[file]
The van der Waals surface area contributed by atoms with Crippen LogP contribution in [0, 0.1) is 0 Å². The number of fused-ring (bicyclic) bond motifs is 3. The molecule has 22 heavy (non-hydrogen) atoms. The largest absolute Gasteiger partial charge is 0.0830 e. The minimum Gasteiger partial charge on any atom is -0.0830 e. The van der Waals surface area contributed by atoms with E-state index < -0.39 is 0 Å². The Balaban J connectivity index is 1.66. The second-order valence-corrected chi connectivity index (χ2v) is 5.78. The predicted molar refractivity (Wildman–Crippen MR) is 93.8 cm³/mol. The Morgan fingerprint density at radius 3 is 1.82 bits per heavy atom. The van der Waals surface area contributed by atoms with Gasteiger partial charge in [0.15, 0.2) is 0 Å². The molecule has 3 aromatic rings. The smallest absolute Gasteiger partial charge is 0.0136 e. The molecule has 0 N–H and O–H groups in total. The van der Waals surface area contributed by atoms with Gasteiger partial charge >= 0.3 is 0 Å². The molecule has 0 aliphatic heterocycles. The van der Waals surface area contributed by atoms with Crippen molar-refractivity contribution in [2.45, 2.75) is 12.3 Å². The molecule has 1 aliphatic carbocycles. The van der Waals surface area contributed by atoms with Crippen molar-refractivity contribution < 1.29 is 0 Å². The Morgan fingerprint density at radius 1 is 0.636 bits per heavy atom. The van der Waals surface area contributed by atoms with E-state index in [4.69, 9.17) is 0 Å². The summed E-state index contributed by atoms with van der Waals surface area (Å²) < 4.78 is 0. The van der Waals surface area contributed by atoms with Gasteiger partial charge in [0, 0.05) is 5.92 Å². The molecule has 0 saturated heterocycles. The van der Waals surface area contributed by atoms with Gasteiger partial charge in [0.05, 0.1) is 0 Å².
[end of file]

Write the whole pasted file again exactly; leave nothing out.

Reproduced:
The van der Waals surface area contributed by atoms with Crippen LogP contribution in [0, 0.1) is 0 Å². The number of fused-ring (bicyclic) bond motifs is 3. The molecule has 22 heavy (non-hydrogen) atoms. The largest absolute Gasteiger partial charge is 0.0830 e. The minimum Gasteiger partial charge on any atom is -0.0830 e. The van der Waals surface area contributed by atoms with E-state index < -0.39 is 0 Å². The Balaban J connectivity index is 1.66. The second-order valence-corrected chi connectivity index (χ2v) is 5.78. The predicted molar refractivity (Wildman–Crippen MR) is 93.8 cm³/mol. The Morgan fingerprint density at radius 3 is 1.82 bits per heavy atom. The van der Waals surface area contributed by atoms with Gasteiger partial charge in [0.15, 0.2) is 0 Å². The molecule has 3 aromatic rings. The smallest absolute Gasteiger partial charge is 0.0136 e. The molecule has 0 N–H and O–H groups in total. The van der Waals surface area contributed by atoms with Gasteiger partial charge >= 0.3 is 0 Å². The molecule has 0 aliphatic heterocycles. The van der Waals surface area contributed by atoms with Crippen molar-refractivity contribution in [2.45, 2.75) is 12.3 Å². The molecule has 1 aliphatic carbocycles. The van der Waals surface area contributed by atoms with Crippen molar-refractivity contribution < 1.29 is 0 Å². The Morgan fingerprint density at radius 1 is 0.636 bits per heavy atom. The van der Waals surface area contributed by atoms with E-state index in [4.69, 9.17) is 0 Å². The summed E-state index contributed by atoms with van der Waals surface area (Å²) < 4.78 is 0. The van der Waals surface area contributed by atoms with Gasteiger partial charge in [0, 0.05) is 5.92 Å². The molecule has 0 saturated heterocycles. The van der Waals surface area contributed by atoms with Gasteiger partial charge in [0.05, 0.1) is 0 Å².